Kenya and Tanzania’s mechanism for animal management has been ranked high with 50 countries under the spotlight.
In Africa, nine countries were assessed on their animal welfare policy and legislation.
These included Algeria, Egypt, Kenya, Morocco, Niger, Tanzania, Ethiopia, South Africa, and Nigeria.
The areas of assessment were factory farming, wildlife trafficking and stray animal culling.
This report comes amid China’s Coronavirus epidemic, that scientists suspect has been passed from wildlife to humans as a result of poor animal welfare. Other zoonotic diseases that carry deadly consequences for animals and humans include rabies, salmonella and Ebola, all also inherent to poor animal welfare practices.
The Animal Protection Index (API) aims to showcase where countries are doing well, and where they fall short on animal welfare policy and legislation, so they can take steps to improve. This could help prevent devastating health epidemics and put in place good animal welfare practices such as keeping animals clean, healthy and with sufficient space to exhibit natural behaviours.
Tennyson Williams, Country Director, World Animal Protection said: “Policies that protect animals, protect people too. Some African nations are implementing progressive policies, competitive by global standards. Kenya and Tanzania’s approaches should shine as a beacon of possibility, and I hope they strive for continuous improvement.
“This index is an important tool. It highlights what’s being done well by countries, and where there is room for improvement for all, helping to guide governments on practical solutions to help.
“Africa’s population is growing at speed. This means more mouths to feed, more people with companion animals, more people looking to make money, and more people who might look to animals for entertainment. We are at cross-roads, and now is the time to include animal welfare in these critical debates on food, public health and sustainable development.”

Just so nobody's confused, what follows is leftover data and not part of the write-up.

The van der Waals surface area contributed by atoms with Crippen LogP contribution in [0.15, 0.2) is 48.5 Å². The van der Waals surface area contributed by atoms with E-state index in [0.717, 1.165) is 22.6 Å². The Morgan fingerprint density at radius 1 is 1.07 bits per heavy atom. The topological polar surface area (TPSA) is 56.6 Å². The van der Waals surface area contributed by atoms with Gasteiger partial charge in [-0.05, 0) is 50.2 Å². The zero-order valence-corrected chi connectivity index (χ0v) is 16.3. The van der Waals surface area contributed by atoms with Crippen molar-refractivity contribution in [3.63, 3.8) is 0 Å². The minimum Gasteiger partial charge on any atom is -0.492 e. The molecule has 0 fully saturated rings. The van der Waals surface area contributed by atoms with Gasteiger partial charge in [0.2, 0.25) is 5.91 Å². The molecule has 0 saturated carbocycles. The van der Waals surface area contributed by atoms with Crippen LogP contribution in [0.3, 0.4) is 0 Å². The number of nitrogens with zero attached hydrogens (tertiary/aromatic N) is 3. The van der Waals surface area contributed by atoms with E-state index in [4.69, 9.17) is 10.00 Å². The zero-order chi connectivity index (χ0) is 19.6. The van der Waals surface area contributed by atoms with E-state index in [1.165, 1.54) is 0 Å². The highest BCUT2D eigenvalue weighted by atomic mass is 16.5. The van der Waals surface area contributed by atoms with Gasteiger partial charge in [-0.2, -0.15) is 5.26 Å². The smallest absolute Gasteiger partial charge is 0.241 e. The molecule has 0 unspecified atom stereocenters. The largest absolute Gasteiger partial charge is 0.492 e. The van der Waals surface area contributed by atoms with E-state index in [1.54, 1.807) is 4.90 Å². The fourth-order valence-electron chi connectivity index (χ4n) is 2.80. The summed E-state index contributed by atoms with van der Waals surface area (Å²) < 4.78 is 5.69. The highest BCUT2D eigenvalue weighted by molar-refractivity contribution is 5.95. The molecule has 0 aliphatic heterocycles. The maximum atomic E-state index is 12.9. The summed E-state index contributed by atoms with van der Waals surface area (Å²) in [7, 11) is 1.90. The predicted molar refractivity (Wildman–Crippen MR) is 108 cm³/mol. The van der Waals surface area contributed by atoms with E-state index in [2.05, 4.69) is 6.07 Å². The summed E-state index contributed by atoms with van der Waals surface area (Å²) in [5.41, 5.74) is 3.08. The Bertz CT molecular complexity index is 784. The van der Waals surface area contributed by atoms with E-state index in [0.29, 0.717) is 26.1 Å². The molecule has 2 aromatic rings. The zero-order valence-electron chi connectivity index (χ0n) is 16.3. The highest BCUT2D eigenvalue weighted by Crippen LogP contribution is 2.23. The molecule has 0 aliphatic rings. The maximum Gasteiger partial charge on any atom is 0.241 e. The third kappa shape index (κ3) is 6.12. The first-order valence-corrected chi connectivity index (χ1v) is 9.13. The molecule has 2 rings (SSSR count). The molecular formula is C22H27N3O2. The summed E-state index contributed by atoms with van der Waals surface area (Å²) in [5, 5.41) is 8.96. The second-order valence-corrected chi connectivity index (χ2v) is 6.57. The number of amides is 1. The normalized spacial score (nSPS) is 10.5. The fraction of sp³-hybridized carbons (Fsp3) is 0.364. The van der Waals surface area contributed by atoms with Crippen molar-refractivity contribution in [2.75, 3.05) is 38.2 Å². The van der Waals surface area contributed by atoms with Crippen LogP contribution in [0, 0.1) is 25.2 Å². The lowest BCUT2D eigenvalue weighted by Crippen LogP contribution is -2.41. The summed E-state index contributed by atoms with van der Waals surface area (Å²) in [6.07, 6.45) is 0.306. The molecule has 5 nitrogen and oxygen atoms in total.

Tanzania’s leadership is visible in law through the Animal Welfare Act (2008) which includes both vertebrates and invertebrates are recognised as sentient beings enshrining the Five Freedoms in law and promoting the ‘3Rs’ principles – ‘Replacement, Reduction, Refinement’, regarding the use of animals in scientific research.
Kenya introduced the Prevention of Cruelty to Animals Act which applies to vertebrates, (1962, revised in 2012) which states Rodeos and animal fights are prohibited; the placement of traps and snares that cause unnecessary suffering to an animal, as well as failing to check on a trapped animal is prohibited and recreational hunting, including trophy hunting, is also prohibited.
Having this legislation in place, has meant that both Tanzania and Kenya have scored a ranking of ‘D’, on the API, which puts them in line with other countries such as the USA, Canada and Japan.
South Africa was previously ranked ‘D’ but has now slipped and has been ranked ‘E’ on par with Nigeria. South Africa does have the Animal Protection Act (1962) which prohibits animal cruelty on all domestic animals or wild animals in captivity. The Performing Animals Act (1935), amended in 2016, also requires establishments training animals for performances or training guard dogs, to be licenced., However, protections for wildlife are limited as South Africa’s lifted the domestic ban on rhinoceros horn trade risks fuelling the international demand for this product.